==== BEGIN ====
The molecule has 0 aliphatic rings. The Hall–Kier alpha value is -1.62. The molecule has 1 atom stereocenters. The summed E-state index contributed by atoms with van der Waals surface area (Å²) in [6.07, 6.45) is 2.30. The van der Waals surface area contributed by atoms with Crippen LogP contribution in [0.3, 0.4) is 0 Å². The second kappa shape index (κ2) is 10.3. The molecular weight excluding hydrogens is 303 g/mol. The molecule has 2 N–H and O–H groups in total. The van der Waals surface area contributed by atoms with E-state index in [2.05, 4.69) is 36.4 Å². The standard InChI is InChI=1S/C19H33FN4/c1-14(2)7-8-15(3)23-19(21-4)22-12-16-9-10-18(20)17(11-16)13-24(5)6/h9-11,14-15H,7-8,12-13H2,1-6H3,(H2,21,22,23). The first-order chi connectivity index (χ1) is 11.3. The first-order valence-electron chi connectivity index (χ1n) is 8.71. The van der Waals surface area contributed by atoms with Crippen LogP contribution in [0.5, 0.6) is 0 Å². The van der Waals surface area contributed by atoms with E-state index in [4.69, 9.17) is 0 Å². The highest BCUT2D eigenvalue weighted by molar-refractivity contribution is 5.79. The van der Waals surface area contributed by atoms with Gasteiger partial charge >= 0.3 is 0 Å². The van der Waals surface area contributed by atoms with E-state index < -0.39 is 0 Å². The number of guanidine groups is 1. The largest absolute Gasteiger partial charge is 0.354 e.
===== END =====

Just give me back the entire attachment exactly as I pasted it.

The molecule has 0 aliphatic rings. The Hall–Kier alpha value is -1.62. The molecule has 1 atom stereocenters. The summed E-state index contributed by atoms with van der Waals surface area (Å²) in [6.07, 6.45) is 2.30. The van der Waals surface area contributed by atoms with Crippen LogP contribution in [0.3, 0.4) is 0 Å². The second kappa shape index (κ2) is 10.3. The molecular weight excluding hydrogens is 303 g/mol. The molecule has 2 N–H and O–H groups in total. The van der Waals surface area contributed by atoms with E-state index in [2.05, 4.69) is 36.4 Å². The standard InChI is InChI=1S/C19H33FN4/c1-14(2)7-8-15(3)23-19(21-4)22-12-16-9-10-18(20)17(11-16)13-24(5)6/h9-11,14-15H,7-8,12-13H2,1-6H3,(H2,21,22,23). The first-order chi connectivity index (χ1) is 11.3. The first-order valence-electron chi connectivity index (χ1n) is 8.71. The van der Waals surface area contributed by atoms with Crippen LogP contribution in [0.5, 0.6) is 0 Å². The van der Waals surface area contributed by atoms with E-state index in [4.69, 9.17) is 0 Å². The highest BCUT2D eigenvalue weighted by molar-refractivity contribution is 5.79. The van der Waals surface area contributed by atoms with Gasteiger partial charge >= 0.3 is 0 Å². The van der Waals surface area contributed by atoms with E-state index < -0.39 is 0 Å². The number of guanidine groups is 1. The largest absolute Gasteiger partial charge is 0.354 e.